The rule now allows people to apply for exemptions from measurement for non-diesel engines (which was previously only an unwritten rule, Conrad Colman and Alex Thomson both didn't have diesel engines, although Alex had a generator on board which was presumedly diesel).

 

1 hour ago, NZK said:

Limiting foil size - cost and safety considerations

To a box rule that would fit Charal and Hugo Bosses foils, so presumedly not Sam Davies, or Charlie Dalins massive Dali foils

 

Quote

4 – Finally, in order to simplify the list of the teams’ R&D topics, some new parts will be standardised. This currently relates to the mast, the keel fin and ram. Going forward, the boom and all the standing rigging will also be made standard, along with the satellite communication via Iridium-Certus, with the Thales antenna (except in The Ocean Race).

Bad news for those who are not a fan of the one design, I wonder why they didn't standardise on the sat comms the ocean race uses? Would reduce costs for the cross over teams, instead its guaranteed they'd have to have two sets?

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57 minutes ago, JonRowe said:

Bad news for those who are not a fan of the one design, I wonder why they didn't standardise on the sat comms the ocean race uses? Would reduce costs for the cross over teams, instead its guaranteed they'd have to have two sets?

Maybe they know something we don’t... I just don’t see the ocean race / imoca partnership lasting beyond the end of The Ocean Race Europe. 

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4 minutes ago, furler49 said:

Maybe they know something we don’t... I just don’t see the ocean race / imoca partnership lasting beyond the end of The Ocean Race Europe. 

Even then, is the Thales gear that much better/cheaper than Immarsat? Or is it just what the IMOCAs mostly have?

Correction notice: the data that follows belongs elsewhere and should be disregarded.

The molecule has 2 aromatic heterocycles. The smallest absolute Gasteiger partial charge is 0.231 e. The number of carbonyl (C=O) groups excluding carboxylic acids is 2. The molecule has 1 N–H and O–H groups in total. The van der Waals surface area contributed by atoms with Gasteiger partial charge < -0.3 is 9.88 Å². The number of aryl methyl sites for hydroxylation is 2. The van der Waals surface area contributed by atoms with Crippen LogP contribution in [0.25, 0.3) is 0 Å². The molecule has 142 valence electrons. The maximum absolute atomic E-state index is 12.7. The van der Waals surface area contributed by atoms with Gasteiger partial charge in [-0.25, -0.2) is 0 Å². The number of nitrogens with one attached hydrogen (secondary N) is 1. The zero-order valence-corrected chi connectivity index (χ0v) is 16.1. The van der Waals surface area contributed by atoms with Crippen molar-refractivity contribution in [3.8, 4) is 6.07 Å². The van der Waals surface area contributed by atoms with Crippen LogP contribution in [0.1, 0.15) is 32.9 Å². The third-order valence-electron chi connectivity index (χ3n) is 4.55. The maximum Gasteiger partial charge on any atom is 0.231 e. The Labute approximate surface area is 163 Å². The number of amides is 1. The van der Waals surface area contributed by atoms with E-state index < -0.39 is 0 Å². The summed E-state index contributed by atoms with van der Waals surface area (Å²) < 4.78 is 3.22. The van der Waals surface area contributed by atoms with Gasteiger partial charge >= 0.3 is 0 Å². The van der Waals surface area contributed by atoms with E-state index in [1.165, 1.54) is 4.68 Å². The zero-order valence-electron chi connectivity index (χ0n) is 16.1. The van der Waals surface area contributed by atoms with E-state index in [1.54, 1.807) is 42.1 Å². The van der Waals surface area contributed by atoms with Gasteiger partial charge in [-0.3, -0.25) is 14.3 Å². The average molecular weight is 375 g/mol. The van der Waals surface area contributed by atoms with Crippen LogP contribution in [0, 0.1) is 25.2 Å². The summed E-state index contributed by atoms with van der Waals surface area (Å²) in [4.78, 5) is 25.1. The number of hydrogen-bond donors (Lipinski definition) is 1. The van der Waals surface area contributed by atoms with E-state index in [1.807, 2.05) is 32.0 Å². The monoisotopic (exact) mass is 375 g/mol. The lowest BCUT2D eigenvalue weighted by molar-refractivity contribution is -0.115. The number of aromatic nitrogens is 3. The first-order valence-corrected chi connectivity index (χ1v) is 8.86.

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On 4/27/2021 at 9:27 AM, JonRowe said:

The original article: https://www.imoca.org/en/news/news/new-imoca-rules-for-2021-25-an-evolution-and-not-a-revolution-

Specifically, everyone must have at least 1 certified recycled Sail, only Pip and Ari qualified for this last time around.

Interestingly biosourced materials are favoured by not counting towards the weight of the boat up to 100kg.

The rule now allows people to apply for exemptions from measurement for non-diesel engines (which was previously only an unwritten rule, Conrad Colman and Alex Thomson both didn't have diesel engines, although Alex had a generator on board which was presumedly diesel).

 

To a box rule that would fit Charal and Hugo Bosses foils, so presumedly not Sam Davies, or Charlie Dalins massive Dali foils

 

Bad news for those who are not a fan of the one design, I wonder why they didn't standardise on the sat comms the ocean race uses? Would reduce costs for the cross over teams, instead its guaranteed they'd have to have two sets?

What a load of ......